Citizens Need to be More Involved in Cybersecurity

Robert Siciliano Identity Theft Expert

In the University of Cincinnati’s Journal of Homeland Security and Emergency Management, the authors write “The general population must be engaged as active security providers, not simply beneficiaries of security policy, because their practices often create the threats to which government responds.” Somebody is saying to take personal responsibility and start doing things securely opposed to expecting it to all be done for you. What a revelation!

Just because everyone has access to the Internet, doesn’t mean they are using it securely. If a person decides to login, they should take some basic courses or read about how to login securely. And the education doesn’t stop there. New scams pop up every day and one has to be aware of their options. I write almost every day and there is never a shortage of topics for me to discuss.

The Internet can be a dangerous neighborhood with bad people around every corner. I got an email from a colleague today who is in the security business. He asked me if the email he received from Facebook to change his password was a fake or real. This is a smart guy, who obviously never heard of the Facebook phishing scam before.

NetworkWorld reports They cite the coordinated attack that overwhelmed U.S. and South Korean government sites last July as being the type of attack that individuals can unwittingly participate in by allowing their computers to be taken over by botnets, the authors say. The awareness they call for has to go beyond simply “if you do not protect yourselves bad things will happen to you” and create a sense that cyber security is a civic duty. Most users remain unaware that not only is their computer data vulnerable, but that their insecure access to cyberspace can be exploited by others turning them into unwitting agents of coordinated cyber threats [both criminal and disruptive attacks],”they say. “Cybersecurity must become a national civic responsibility.”

Frankly, we as citizens HAVE TO do something. Richard Clarke, the president’s cybersecurity adviser, recently wrote that the Department of Homeland Security “has neither a plan nor the capability” to protect the U.S.’s cyber infrastructure. He said companies and individuals “almost uniformly believe that they should fund as much corporate cybersecurity as is necessary to maintain profitability and no more.”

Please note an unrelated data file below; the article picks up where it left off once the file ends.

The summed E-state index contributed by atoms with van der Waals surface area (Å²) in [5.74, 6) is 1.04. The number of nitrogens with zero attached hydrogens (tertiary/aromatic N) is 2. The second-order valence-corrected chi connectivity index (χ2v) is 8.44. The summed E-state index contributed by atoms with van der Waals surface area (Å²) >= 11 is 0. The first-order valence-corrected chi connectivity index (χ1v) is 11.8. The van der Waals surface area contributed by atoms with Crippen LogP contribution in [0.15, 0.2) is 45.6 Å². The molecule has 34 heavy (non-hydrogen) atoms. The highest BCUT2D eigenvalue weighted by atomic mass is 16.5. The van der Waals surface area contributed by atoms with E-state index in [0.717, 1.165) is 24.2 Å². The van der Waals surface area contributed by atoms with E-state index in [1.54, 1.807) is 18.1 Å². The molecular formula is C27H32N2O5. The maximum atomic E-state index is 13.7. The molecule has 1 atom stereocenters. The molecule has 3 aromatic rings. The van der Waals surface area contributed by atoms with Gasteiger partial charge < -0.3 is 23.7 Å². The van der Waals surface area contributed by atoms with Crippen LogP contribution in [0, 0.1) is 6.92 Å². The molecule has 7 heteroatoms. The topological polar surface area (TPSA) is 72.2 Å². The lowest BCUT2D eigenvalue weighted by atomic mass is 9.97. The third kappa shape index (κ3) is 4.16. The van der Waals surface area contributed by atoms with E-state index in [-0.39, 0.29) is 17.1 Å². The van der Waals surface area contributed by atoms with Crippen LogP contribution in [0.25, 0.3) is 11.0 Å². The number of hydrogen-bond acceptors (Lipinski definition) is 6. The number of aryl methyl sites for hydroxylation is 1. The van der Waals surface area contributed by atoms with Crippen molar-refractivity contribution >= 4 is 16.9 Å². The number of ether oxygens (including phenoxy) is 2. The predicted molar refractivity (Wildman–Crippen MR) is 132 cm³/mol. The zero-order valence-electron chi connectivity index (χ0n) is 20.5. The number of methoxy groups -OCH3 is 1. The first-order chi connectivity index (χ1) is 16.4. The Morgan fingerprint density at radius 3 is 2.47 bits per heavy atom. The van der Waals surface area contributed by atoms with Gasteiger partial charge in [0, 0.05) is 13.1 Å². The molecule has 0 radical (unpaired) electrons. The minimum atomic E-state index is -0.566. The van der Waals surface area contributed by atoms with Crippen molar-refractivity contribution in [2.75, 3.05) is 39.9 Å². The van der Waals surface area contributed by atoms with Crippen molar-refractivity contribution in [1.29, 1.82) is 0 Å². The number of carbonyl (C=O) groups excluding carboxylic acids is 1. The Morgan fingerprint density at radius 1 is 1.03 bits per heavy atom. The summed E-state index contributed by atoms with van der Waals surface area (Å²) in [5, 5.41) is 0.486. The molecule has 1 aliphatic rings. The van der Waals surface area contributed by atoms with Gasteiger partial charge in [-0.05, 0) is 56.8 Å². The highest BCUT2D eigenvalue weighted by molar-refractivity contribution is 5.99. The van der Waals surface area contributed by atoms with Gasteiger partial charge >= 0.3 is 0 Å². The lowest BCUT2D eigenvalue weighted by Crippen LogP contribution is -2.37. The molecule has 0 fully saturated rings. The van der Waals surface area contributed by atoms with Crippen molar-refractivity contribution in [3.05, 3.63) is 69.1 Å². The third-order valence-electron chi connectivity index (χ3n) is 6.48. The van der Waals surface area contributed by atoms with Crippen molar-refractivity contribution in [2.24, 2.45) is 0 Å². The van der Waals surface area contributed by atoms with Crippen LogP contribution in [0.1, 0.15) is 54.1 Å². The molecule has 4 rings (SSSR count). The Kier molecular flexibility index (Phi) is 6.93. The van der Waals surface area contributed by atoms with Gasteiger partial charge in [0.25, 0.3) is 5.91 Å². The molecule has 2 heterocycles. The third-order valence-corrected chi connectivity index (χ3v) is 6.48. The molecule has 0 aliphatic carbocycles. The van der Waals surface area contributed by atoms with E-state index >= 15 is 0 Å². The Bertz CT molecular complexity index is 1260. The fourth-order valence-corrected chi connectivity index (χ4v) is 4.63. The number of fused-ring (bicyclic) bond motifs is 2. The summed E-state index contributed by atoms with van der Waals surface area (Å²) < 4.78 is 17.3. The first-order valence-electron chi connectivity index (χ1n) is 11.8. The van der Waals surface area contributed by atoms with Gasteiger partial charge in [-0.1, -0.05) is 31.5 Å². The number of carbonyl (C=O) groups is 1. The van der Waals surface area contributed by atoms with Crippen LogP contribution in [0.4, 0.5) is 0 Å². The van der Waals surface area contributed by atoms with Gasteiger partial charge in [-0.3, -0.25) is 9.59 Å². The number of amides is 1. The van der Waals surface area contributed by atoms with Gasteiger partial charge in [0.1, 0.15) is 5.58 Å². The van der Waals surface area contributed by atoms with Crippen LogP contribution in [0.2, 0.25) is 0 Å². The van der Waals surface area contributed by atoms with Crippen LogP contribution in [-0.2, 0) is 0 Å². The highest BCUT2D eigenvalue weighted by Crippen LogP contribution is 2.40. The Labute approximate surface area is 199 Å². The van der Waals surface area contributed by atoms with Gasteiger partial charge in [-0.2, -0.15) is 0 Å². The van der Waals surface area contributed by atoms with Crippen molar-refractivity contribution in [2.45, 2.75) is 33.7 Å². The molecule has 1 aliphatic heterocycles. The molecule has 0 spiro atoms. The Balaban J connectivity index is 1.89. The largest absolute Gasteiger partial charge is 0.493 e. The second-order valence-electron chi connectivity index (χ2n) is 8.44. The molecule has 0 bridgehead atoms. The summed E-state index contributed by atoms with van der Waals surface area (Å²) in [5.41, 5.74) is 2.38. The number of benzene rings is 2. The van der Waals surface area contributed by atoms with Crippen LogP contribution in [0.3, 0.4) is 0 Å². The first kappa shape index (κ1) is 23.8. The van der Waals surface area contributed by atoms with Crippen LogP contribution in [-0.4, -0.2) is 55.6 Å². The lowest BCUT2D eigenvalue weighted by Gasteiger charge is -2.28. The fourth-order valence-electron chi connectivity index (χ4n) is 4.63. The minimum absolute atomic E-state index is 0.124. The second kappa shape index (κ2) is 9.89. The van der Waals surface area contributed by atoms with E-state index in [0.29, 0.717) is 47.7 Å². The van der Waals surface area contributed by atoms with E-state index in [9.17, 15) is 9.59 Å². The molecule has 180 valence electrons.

Whether you realize it or not, your computer is one of the biggest threats to your personal security. The Obama administration believes that your computer is also one of the biggest threats to national security.

The message is: Think before you click. Know who’s on the other side of that instant message. What you say or do in cyberspace stays in cyberspace — for many to see, steal and use against you or your government.

1. Get a credit freeze. Go online now and search “credit freeze” or “security freeze” and go to consumersunion.org and follow the steps for the state you live in. This is an absolutely necessary tool to secure your credit. In most cases it prevents new accounts from being opened in your name. This makes the SSN useless to the thief.

2. Invest in  Intelius identity theft protection and prevention. While not all forms of identity theft can be prevented, you can effectively manage your personal identifying information by knowing what’s buzzing out there in regards to YOU. (Disclosures)

3. Make sure your anti-virus is up to date and set to run automatically.

4. Update your web browser to the latest version. An out of date web browser is often riddled with holes worms can crawl through.

5. Check your bank statements often, online, at least once a week.

6. Visit US-Cert here

Robert Siciliano identity theft speaker discussing the mess of data security on Fox News

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